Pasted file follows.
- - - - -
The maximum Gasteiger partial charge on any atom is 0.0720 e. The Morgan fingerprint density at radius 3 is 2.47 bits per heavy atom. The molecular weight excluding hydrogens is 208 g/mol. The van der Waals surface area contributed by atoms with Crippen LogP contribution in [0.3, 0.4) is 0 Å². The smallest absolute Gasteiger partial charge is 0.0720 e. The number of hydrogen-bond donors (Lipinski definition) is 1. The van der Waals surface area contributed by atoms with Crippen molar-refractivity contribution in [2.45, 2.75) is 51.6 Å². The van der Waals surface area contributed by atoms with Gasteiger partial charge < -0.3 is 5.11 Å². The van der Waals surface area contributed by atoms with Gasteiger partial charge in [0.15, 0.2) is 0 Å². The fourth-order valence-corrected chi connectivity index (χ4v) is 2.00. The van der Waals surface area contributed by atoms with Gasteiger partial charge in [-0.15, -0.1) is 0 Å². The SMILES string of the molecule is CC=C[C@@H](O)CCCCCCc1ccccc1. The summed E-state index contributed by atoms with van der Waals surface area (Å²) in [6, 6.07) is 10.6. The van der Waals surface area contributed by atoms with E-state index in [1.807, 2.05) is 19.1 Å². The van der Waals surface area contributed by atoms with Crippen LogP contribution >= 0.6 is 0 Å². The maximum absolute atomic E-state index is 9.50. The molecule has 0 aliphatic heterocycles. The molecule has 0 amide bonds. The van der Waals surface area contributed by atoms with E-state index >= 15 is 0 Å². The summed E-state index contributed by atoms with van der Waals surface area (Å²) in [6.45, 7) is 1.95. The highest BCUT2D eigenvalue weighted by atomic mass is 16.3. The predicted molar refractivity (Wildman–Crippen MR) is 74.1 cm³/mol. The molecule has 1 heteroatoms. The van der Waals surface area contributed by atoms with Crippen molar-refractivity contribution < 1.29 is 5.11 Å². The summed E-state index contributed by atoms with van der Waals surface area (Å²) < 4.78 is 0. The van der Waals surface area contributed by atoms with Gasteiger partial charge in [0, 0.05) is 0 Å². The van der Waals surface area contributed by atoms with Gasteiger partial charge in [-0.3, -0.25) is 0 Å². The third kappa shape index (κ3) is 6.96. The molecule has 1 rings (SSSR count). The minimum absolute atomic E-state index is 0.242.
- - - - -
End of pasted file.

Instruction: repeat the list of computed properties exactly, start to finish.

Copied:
The maximum Gasteiger partial charge on any atom is 0.0720 e. The Morgan fingerprint density at radius 3 is 2.47 bits per heavy atom. The molecular weight excluding hydrogens is 208 g/mol. The van der Waals surface area contributed by atoms with Crippen LogP contribution in [0.3, 0.4) is 0 Å². The smallest absolute Gasteiger partial charge is 0.0720 e. The number of hydrogen-bond donors (Lipinski definition) is 1. The van der Waals surface area contributed by atoms with Crippen molar-refractivity contribution in [2.45, 2.75) is 51.6 Å². The van der Waals surface area contributed by atoms with Gasteiger partial charge < -0.3 is 5.11 Å². The van der Waals surface area contributed by atoms with Gasteiger partial charge in [0.15, 0.2) is 0 Å². The fourth-order valence-corrected chi connectivity index (χ4v) is 2.00. The van der Waals surface area contributed by atoms with Gasteiger partial charge in [-0.15, -0.1) is 0 Å². The SMILES string of the molecule is CC=C[C@@H](O)CCCCCCc1ccccc1. The summed E-state index contributed by atoms with van der Waals surface area (Å²) in [6, 6.07) is 10.6. The van der Waals surface area contributed by atoms with E-state index in [1.807, 2.05) is 19.1 Å². The van der Waals surface area contributed by atoms with Crippen LogP contribution >= 0.6 is 0 Å². The maximum absolute atomic E-state index is 9.50. The molecule has 0 aliphatic heterocycles. The molecule has 0 amide bonds. The van der Waals surface area contributed by atoms with E-state index >= 15 is 0 Å². The summed E-state index contributed by atoms with van der Waals surface area (Å²) in [6.45, 7) is 1.95. The highest BCUT2D eigenvalue weighted by atomic mass is 16.3. The predicted molar refractivity (Wildman–Crippen MR) is 74.1 cm³/mol. The molecule has 1 heteroatoms. The van der Waals surface area contributed by atoms with Crippen molar-refractivity contribution < 1.29 is 5.11 Å². The summed E-state index contributed by atoms with van der Waals surface area (Å²) < 4.78 is 0. The van der Waals surface area contributed by atoms with Gasteiger partial charge in [0, 0.05) is 0 Å². The van der Waals surface area contributed by atoms with Gasteiger partial charge in [-0.3, -0.25) is 0 Å². The third kappa shape index (κ3) is 6.96. The molecule has 1 rings (SSSR count). The minimum absolute atomic E-state index is 0.242.